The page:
It remains a remarkable quirk of the human condition. At a time when the European economy is on the brink of collapse, the creation of human stem cells is up for debate and Libya is in anarchy, 40 grown men (and two women) can happily sit transfixed in a room for just under half an hour pondering the wonders of place-kicking ball rotation and whether a high-kicking tee enhances natural body movement.
It's all part of being immersed in the World Cup cocoon. Going into minute detail about parts of the game that could determine who raises the Webb Ellis Cup on October 23 is expected and accepted.
Former Springbok inside back Braam van Straaten spoke with zeal yesterday about his work with the Australian team to improve their kicking. He has worked with them for more than a year and would have no regrets on Sunday night if James O'Connor sent a ball between the uprights to dispatch South Africa from the tournament.
"I'm here to do a job as part of the professional era. Nothing else matters. There are a number who say the same about Robbie Deans."
Certainly rugbyheads proliferate at present but it would be hard to find anyone more dedicated to solving the mysteries and complexities thrown up by the oval ball than van Straaten.
"We've put up a platform to work anywhere in the world, which is great. They [the Wallabies] send me their kicking clips on Dartfish TV [video-sharing website] and I download, analyse and send them back," he said.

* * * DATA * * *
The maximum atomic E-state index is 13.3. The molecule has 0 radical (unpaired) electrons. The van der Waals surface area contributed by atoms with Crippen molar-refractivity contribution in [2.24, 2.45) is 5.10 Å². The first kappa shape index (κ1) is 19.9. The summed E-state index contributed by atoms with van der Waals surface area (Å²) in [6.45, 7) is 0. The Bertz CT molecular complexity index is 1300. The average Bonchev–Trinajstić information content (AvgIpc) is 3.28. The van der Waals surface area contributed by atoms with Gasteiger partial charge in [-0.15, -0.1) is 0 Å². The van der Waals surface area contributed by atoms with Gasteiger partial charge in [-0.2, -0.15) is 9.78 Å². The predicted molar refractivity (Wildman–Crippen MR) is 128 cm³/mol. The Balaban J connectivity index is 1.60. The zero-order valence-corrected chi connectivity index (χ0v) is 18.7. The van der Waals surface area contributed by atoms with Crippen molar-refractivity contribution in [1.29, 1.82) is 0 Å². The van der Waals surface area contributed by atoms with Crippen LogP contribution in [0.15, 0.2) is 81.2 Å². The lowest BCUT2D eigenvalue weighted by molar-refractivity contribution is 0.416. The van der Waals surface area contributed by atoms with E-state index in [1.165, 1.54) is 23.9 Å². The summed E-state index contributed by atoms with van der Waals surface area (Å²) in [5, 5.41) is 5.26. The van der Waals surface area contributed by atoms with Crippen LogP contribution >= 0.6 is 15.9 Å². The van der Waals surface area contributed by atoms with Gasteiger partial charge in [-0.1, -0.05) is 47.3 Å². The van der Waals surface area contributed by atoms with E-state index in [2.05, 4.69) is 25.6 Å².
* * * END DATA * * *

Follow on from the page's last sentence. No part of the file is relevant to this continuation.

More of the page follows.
"Whenever they've got a question, I show them my screen via Skype about exactly what they need to do and give them exercises to get them solid and compact in their technique.
"A good strike, good rotation and good penetration will get the ball through the poles."
At times he made place-kicking sound like war strategy: "It's important to be compact in the strike zone."
With 21 tests and 221 points to his credit between 1999 and 2001, van Straaten knows a bit about place-kicking.
He debunked theories that there's something wrong with the World Cup ball, going so far as to question his Wallaby charge O'Connor, who suggested it might have a different sweet spot from most balls after he nailed nine from 10 attempts against Russia.
"It's no different. I don't know where that comes from. There's nothing wrong with the ball. It's the best ball I've kicked in my life - hats off to Gilbert. I tested it during the Tri-Nations. It's good quality - nice and heavy with a true, natural flight."
However, van Straaten did sympathise with Springbok first five Morne Steyn who suggested the swirling winds of Wellington Regional Stadium make it one of the hardest grounds to kick on.
"If you stick to your process and get a good strike, the ball travels well but it depends how windy it is in the Cake Tin. That can make it difficult to pick the line. Once you do, just go straight through it; the wind will do the rest."
That's where a high-kicking tee can come in handy.
"I'm a big believer," van Straaten says. "It enhances natural body movement."
The world's problems can wait at least another fortnight.